In 2007 the Fellowship of Christian Councils and Churches in the Great Lakes and the Horn of Africa (FECCLAHA) launched its TAMAR campaign addressing gender-based violence from a biblical perspective. The aim of the campaign is to make the voice of the church heard in the fight against gender-based violence. A particular focus is put on sexual and domestic violence. The basis of the campaign is an in-depth Bible study which enhances a dialogue on gender-based violence which is present in the Bible and active in the communities today. It has been useful to make religious leaders reflect and understand that sexual violence is not a problem only of the military. Through the Tamar campaign religious leaders in the Great lakes and the Horn of Africa started to grasp their responsibility as change agents to overcome gender-based violence. Norwegian Church Aid in Zambia treats gender and good governance in churches as one of its priority areas of work, because if the church wants to be engaged in the fight for equal rights, the church needs to put their own house in order before criticizing others. In Zambia, the work to engage the Churches to overcome GBV was started by NCA staff with seminars together with male and female church leaders where the focus was upon GBV and how it might be sustained by the churches as well as looking at the theological foundation for equality, Genesis 1, and the new concept of equal value of women and men as we meet it in the new Testament. The three church mother bodies signed ―the Zambian Church Declaration on Gender Injustice and Gender-based Violence‖. They have recognized that gender inequalities, imbalances and gender-based violence do exist within the churches.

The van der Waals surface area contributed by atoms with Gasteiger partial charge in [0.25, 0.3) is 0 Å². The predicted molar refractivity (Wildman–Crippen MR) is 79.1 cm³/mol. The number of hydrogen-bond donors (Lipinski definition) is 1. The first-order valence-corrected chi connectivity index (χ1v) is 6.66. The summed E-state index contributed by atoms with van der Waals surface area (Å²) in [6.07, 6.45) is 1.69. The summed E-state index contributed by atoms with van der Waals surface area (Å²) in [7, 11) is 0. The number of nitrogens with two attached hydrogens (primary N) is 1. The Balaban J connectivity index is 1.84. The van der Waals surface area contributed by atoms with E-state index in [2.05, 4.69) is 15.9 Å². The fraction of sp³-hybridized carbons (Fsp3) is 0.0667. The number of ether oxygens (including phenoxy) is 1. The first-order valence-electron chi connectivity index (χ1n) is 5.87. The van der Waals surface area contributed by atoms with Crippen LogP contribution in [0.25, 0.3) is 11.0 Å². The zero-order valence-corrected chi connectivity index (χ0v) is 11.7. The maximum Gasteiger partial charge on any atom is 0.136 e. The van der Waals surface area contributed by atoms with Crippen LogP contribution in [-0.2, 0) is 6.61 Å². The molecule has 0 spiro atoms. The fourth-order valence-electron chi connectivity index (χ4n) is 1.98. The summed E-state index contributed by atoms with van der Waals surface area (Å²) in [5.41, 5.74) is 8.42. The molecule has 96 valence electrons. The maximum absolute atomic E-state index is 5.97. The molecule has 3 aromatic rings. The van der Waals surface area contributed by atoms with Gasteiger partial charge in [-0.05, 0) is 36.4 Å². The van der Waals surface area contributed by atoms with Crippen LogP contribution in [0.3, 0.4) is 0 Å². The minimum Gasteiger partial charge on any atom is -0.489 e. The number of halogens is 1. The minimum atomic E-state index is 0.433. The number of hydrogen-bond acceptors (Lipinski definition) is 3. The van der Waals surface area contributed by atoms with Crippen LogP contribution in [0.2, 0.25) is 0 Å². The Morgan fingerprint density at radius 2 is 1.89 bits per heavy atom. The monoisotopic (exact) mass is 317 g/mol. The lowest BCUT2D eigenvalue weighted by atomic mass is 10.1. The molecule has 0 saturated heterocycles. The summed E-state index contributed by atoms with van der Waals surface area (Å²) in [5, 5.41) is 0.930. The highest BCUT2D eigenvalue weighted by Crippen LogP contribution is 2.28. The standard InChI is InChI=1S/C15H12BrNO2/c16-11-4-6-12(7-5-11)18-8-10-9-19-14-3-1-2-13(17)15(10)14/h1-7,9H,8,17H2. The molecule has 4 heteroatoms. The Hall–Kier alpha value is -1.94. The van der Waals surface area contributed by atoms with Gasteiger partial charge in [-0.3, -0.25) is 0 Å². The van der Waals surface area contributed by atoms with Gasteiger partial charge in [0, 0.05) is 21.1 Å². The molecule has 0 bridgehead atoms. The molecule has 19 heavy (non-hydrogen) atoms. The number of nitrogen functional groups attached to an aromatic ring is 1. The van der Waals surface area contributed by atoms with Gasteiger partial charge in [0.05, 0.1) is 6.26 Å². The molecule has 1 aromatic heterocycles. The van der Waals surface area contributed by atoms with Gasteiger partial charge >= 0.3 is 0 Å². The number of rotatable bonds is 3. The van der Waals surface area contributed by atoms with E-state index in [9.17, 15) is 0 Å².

The Leaders of the Evangelical Fellowship of Zambia, the Council of Churches in Zambia, and the Zambia Episcopal Conference committed their member churches to working for gender justice in the various decision making structures within the churches and the rest of society. They also committed themselves to gender mainstreaming in their institutions. Government representatives also appended their signature to the theological declaration to illustrate both the commitment from government and as an affirmation of the unity that is required between different organizations in fighting gender-based violence.
Perhaps the most important theme of the story of the rape of Tamar is that it is not primarily a story about sexual lust or-at least from the point of view of the story’s narrator-about the violation of a person. It is first and foremost a tale of the exercise of power and domination. From the narrator’s point of view, this is a ‘true crime’ story-but the crime is actually portrayed in the context of the books of Samuel, not as a crime against a person, but rather a property crime.
What are some of the motives that lead a man to rape a woman? What led Amnon to rape Tamar?
Whether the act is rape, sexual harassment, battery or the sexual abuse of a child all our approaches toward prevention as well as intervention and healing will fail until we recognize these not as acts of passion, lust or temper but as acts of power and aggression often using or targeting sexual body parts or sexist language-simply because this is the area of greatest vulnerability and greatest violation.
Do you know women like Tamar in your community? How are they viewed?
What can the Church do to break the silence against gender based violence?